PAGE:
Review article: the Molecular Adsorbents Recirculating System (MARS) in liver failure.
Sen S, Mookerjee RP, Davies NA, Williams R, Jalan R.
Aliment Pharmacol Ther 2002 Dec;16 Suppl 5:32-8. Review.
Institute of Hepatology, University College London Medical School and University College London Hospitals.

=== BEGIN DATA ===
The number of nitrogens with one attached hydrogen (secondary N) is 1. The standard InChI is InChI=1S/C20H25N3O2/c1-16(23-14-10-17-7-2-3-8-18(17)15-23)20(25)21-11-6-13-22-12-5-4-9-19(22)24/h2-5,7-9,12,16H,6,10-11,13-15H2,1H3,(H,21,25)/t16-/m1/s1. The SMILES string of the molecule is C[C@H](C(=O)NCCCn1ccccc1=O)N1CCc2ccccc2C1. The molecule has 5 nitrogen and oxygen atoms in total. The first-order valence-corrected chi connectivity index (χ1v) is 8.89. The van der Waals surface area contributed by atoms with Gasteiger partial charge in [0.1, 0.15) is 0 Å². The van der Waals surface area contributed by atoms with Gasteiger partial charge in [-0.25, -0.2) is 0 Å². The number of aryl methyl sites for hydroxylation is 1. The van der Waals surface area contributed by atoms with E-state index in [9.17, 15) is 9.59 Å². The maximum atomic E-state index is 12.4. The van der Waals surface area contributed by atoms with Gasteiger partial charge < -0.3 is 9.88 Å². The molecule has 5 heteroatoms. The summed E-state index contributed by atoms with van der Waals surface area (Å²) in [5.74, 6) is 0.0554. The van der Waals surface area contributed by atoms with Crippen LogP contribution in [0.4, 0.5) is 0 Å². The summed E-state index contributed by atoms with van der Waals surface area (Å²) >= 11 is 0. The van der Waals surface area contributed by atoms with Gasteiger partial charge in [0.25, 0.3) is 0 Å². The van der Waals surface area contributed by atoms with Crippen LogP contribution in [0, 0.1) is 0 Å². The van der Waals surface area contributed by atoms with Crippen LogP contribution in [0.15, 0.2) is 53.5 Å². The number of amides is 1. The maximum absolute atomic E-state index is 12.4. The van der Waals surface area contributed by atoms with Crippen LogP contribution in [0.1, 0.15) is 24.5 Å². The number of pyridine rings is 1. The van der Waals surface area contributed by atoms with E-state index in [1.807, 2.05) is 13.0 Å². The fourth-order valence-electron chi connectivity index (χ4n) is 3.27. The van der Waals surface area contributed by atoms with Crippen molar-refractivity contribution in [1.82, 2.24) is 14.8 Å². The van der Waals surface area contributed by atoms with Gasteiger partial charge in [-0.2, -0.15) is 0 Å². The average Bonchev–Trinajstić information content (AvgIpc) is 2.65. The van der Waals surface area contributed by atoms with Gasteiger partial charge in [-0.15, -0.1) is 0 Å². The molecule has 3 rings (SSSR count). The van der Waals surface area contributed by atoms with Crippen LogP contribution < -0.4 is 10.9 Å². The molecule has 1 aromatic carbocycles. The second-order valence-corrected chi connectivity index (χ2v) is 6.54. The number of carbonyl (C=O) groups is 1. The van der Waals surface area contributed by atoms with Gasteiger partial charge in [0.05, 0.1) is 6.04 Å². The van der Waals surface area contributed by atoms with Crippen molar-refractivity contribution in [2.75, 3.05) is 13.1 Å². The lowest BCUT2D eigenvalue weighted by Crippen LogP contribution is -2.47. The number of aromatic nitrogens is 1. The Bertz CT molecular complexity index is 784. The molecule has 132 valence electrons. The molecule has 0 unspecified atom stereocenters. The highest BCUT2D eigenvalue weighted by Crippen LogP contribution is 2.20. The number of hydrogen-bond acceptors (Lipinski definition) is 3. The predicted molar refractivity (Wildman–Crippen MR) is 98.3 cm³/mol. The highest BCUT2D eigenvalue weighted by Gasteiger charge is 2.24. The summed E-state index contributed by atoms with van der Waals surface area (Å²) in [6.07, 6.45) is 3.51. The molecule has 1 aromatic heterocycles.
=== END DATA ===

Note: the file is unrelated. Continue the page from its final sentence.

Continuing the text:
In recent years different artificial liver support systems are being developed for use in patients with acute decompensation of chronic liver disease or acute liver failure. The molecular adsorbents recirculating system (MARS), a device in which patient's blood is dialysed across an albumin-impregnated membrane against a recirculated albumin-containing solution, seems to be effective in removing albumin-bound toxins, such as fatty acids, bile acids and bilirubin. Although the clinical experience with MARS is scarce, some pilot studies have reported its effectiveness at improving liver function and hepatic encephalopathy in patients with acute decompensation of chronic liver disease, and renal function in patients with hepatorenal syndrome type I. Data regarding MARS experience in acute liver failure and in primary graft dysfunction are encouraging but limited. Its real usefulness in these settings is, at present, under evaluation in randomized controlled clinical trials.